The placement of the building over the bank of the river is interesting.  While not groundbreaking, it was probably a conscious aesthetic decision to place the building over the creek.  Defining the “appropriate use of materials” might be a bit more difficult to pin down.  Perhaps the jury thought that the choice of board-and-batten siding embraced this cladding type’s vernacular roots?

Deer Creek Park Recreation and Maintenance Building. Leland, Mississippi from http://www.suzassippi.wordpress.com accessed 3-27-2018

The Deer Creek Park Recreation and Maintenance Building, which is now home to the Birthplace of Kermit The Frog Museum, is within the boundaries of the local Leland Historic District but outside the National Register District. I am unsure what year the building was constructed. The building is very likely to have been heavily influenced by Condominium 1 in Sea Ranch, California that was built in 1965 and designed by architect Charles Moore.  Condominium 1 was listed on the National Register in 2005, when it was only 40 years old, due to the significant impact it had on American architecture.  The National Register nomination for the Sea Ranch structure cites both the placement and the material choices of the Condominium 1 as revolutionary at the time.  It was a reaction to the “International Style ideal [of] the pristine box dropped into a well-tended landscape… [The structure] is in harmony with the landscape by borrowing from local vernacular forms and native materials…  Condominium 1 made a revolutionary, if not initial, break with [the International Style’s] tradition.”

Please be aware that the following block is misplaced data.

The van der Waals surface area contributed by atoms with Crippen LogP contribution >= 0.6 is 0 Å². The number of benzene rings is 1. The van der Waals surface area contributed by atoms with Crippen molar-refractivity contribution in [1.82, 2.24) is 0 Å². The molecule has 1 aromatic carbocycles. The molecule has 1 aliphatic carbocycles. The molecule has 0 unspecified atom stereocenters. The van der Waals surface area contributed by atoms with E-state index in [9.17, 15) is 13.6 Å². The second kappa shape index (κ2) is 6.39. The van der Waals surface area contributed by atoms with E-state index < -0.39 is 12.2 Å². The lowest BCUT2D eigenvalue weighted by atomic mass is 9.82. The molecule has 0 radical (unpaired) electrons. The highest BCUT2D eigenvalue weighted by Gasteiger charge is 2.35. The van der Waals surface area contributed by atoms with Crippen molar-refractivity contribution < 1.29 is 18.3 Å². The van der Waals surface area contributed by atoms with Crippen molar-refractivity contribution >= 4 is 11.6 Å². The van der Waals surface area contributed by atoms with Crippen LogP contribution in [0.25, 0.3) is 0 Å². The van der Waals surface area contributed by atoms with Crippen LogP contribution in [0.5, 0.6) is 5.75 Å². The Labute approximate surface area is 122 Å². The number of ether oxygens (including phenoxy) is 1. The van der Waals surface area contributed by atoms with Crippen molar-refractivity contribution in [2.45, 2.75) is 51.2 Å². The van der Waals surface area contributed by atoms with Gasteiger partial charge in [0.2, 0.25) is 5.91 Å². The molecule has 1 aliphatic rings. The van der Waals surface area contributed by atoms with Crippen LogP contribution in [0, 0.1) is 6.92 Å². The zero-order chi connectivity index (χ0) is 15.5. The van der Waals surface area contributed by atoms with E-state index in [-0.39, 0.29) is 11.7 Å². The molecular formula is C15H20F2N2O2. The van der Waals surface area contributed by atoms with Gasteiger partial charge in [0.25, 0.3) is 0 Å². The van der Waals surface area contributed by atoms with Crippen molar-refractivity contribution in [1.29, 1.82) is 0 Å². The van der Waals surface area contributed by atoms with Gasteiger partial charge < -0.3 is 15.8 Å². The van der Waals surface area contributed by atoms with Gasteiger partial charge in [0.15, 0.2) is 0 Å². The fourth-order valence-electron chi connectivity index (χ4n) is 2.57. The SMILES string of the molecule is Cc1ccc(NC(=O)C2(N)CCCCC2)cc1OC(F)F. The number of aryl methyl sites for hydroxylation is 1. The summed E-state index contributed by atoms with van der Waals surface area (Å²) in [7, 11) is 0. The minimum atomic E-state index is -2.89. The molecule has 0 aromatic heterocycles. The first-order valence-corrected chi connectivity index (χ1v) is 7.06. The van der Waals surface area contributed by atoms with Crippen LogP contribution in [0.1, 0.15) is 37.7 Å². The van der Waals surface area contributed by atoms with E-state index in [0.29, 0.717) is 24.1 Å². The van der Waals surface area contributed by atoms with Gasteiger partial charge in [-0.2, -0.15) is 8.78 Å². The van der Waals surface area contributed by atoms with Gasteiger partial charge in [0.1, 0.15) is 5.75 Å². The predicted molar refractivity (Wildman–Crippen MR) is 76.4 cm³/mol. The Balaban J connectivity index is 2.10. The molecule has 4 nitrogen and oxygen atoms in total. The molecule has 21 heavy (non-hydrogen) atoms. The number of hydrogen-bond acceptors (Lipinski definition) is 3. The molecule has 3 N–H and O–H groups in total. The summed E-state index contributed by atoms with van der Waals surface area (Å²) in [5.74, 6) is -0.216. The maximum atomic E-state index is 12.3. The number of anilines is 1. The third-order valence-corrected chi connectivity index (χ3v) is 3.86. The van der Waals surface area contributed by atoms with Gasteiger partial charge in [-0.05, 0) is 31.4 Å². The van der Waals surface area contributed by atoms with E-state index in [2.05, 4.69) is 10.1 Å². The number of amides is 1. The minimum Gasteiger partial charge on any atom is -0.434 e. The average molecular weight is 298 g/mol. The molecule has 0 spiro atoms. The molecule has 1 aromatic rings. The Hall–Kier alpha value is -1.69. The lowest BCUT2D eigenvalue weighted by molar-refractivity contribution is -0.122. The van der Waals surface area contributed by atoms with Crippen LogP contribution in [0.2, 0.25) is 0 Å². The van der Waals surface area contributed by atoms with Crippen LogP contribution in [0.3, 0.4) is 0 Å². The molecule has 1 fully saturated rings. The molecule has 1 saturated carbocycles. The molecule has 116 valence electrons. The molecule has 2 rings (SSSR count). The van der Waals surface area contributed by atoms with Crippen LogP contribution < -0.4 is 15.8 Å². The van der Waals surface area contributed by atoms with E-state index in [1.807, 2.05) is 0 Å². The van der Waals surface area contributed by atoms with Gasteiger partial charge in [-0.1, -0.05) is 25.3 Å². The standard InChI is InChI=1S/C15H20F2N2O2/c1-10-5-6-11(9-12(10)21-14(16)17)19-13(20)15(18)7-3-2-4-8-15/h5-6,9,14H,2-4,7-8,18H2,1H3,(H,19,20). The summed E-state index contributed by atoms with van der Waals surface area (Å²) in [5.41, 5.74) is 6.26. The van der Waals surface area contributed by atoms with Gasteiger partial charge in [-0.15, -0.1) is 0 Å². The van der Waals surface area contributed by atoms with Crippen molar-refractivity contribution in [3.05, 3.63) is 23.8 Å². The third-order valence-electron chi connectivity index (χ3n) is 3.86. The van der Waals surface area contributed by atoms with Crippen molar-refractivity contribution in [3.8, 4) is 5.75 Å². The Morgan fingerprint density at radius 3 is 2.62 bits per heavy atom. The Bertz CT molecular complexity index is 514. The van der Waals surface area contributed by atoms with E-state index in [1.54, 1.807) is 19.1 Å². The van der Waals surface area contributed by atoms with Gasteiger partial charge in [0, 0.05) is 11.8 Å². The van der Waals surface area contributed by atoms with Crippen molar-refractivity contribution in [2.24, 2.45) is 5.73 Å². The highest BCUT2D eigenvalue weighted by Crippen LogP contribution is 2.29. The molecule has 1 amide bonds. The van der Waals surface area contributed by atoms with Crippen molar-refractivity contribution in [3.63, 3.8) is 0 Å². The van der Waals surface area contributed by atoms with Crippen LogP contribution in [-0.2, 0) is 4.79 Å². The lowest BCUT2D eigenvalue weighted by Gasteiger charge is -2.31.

Deer Creek Park Recreation and Maintenance Building. Leland, Mississippi from http://www.suzassippi.wordpress.com accessed 3-27-2018

The James Herbert White Library and the Deer Creek Park Recreation and Maintenance Building are just two of the buildings recognized at the 1972 Mississippi AIA conference.  I’ve yet to identify any other buildings that received an award at the conference.

Categories: Architectural Research, Bridges, Delta, Historic Preservation, Itta Bena, Leland, Libraries, Modernism, National Register, Preservation Law/Local Commissions, Recent Past, Renovation Projects


9 replies

  1. Interesting about Condominium 1 design. I personally think it was so Kermie could come and go easier.

    Liked by 1 person